Can aerosolized chemotherapy better treat peritoneal carcinomatosis in patients with gynecologic or gastrointestinal cancers?
Researchers are conducting the first U.S. trial of pressurized intraperitoneal aerosolized chemotherapy (PIPAC) for the treatment of peritoneal carcinomatosis in patients with gynecologic or gastrointestinal cancers.
To start, the pair discuss a patient who might be eligible for PIPAC – one with stage 3 ovarian cancer.
General approach to stage 3 ovarian cancer
- Therapy typically includes a combination of surgery and chemotherapy.
- The order in which chemotherapy is given, either pre- or postoperatively, depends on performance status and whether patients have extra-abdominal disease or parenchymal liver disease.
- Operative approaches, including debulking surgery, are pursued if believed to be optimal, meaning all gross residual disease can be resected.
- If all residual disease cannot be resected, patients are offered neoadjuvant chemotherapy, typically for three to four cycles before an interval debulking surgery, followed by postoperative adjuvant chemotherapy.
- Intraperitoneal (IP) chemotherapy is used to treat peritoneal surface malignancies.
- The peritoneum is a separate organ that is difficult to treat adequately with intravenous chemotherapy alone.
- Giving IP chemotherapy in combination with intravenous chemotherapy may be more effective than intravenous chemotherapy alone (N Engl J Med. 2006; 354:34-43; https://bit.ly/3g3lngx).
- However, there are many challenges in delivering IP chemotherapy, including increased side effects of abdominal pain and IP catheter failure.
- Recent clinical trials have shown that, with the addition of bevacizumab, the survival benefit with IP chemotherapy may not be as significant as prior trials suggested (J Clin Oncol. 2019 Jun 1;37:1380-90; https://bit.ly/2VAmRVW).
- In general, IP chemotherapy has not been embraced by the medical oncology community as much other types of chemotherapies, Dr. Dellinger said.
What is PIPAC?
- PIPAC is a novel therapy discovered by a German surgical oncologist, Marc A. Reymond, MD, from University of Tuebingen (Germany).
- PIPAC delivers chemotherapy at a reduced dose directly into the intraperitoneal cavity but in a pressurized and aerosolized form.
- PIPAC is done at the time of the diagnostic laparoscopy and requires a nebulizer for aerosolization of the chemotherapy as well as a high-pressure injector.
- This approach allows for the chemotherapy to be pushed deeper into tissues, compared with hyperthermic intraoperative peritoneal chemotherapy (HIPEC).
- With HIPAC, tissue penetration is typically 1 mm or less. With PIPAC, there is deeper penetration and better distribution of chemotherapy throughout the entire intraperitoneal cavity.
- With PIPAC, chemotherapeutic agents are given at a lower dose than is typically administered with IP or intravenous chemotherapy, which helps in reducing the toxicity.
- PIPAC is given every 6 weeks for three cycles, requiring three laparoscopic procedures.
- These laparoscopic procedures allow for the opportunity to obtain peritoneal tumor biopsies before and after to investigate the natural course of these tumors and their microenvironment.
Toxicity of PIPAC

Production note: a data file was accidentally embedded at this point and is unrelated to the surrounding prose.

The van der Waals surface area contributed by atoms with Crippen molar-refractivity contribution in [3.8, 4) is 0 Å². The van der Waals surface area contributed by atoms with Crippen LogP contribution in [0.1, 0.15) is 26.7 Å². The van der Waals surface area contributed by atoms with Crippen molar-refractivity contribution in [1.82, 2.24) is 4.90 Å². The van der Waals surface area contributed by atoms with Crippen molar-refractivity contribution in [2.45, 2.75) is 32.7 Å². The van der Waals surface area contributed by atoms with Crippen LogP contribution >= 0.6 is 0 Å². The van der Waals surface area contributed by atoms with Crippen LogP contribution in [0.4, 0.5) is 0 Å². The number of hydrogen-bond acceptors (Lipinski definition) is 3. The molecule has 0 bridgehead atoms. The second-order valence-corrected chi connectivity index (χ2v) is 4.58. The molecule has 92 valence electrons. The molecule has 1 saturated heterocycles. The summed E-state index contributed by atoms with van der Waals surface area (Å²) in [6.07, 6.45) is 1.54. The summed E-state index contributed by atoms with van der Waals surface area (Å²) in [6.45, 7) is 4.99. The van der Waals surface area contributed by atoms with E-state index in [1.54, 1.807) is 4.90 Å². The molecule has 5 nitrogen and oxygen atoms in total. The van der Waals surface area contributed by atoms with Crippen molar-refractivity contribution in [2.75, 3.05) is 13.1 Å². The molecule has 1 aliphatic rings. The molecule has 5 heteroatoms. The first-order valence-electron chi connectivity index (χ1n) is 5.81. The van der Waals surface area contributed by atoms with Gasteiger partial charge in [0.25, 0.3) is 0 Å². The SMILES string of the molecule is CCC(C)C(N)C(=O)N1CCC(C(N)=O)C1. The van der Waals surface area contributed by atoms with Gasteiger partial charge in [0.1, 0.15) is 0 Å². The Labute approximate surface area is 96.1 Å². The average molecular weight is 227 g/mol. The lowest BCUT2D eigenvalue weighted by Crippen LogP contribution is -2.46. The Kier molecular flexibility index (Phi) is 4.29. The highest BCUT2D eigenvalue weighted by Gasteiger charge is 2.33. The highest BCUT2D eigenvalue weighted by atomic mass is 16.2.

- PIPAC has been done in more than 800 patients with gastrointestinal and gynecologic cancers in Europe and Asia.
- Severe adverse events have been minimal, with about 12%-15% grade 3/4 SAEs and very rare grade 5 SAEs.
- The most common side effect is typically abdominal pain, attributed to the IP administration in conjunction with the laparoscopic surgery.
- Renal toxicity is a concern with intravenous cisplatin use, but this has not yet been seen with PIPAC.
- With PIPAC, cisplatin is given at 10.1 mg/m2 and doxorubicin is given at 2.1 mg/m2, doses that are much lower than the typical doses for these drugs.
PIPAC in clinical trials
- PIPAC clinical trials have moved into phase 2 in Europe for ovarian cancer, with a publication demonstrating an objective response rate of over 60% in platinum-resistant ovarian cancer (Gynecol Oncol. 2015 May;137:223-8; https://bit.ly/2KY701r).
- A phase 3 trial of PIPAC was planned but was stalled because of the COVID-19 pandemic.
- Because of the need for Food and Drug Administration approval, researchers have just launched the first phase 1 trial of PIPAC in the United States.
Phase 1 trial of PIPAC
- City of Hope is working with affiliates at Mayo Clinic in Jacksonville, Fla.; Northwell Health in New York; and the National Institutes of Health to enroll eligible candidates for a phase 1 trial (NCT04329494; https://bit.ly/3qs8H7U).
- Eligible candidates include those with gastric, uterine, colorectal, appendiceal, and ovarian cancer with evidence of peritoneal carcinomatosis who have failed at least one line of therapy.
- PIPAC is an outpatient procedure, but given the trial and need for monitoring, patients typically leave the hospital the following day after blood samples are obtained for the study.
- City of Hope has recruited seven patients since activating their study in August 2020, with a goal of enrolling 16 patients by spring 2021.
- Peritoneal tumor biopsies obtained during the laparoscopic procedures are being used to study the microenvironment of these cancers.
- In eventual phase 2 clinical trials, the researchers may include immune checkpoint inhibitors.
- Biomarker analyses are underway, looking at expression of PD-1 and tumor-infiltrating lymphocytes.
- The researchers are also studying the role of genomic sequencing and DNA repair.
Dr. Dellinger and Dr. Henry have no financial disclosures relevant to this episode.
Show notes by Sheila De Young, DO, resident at Pennsylvania Hospital, Philadelphia.
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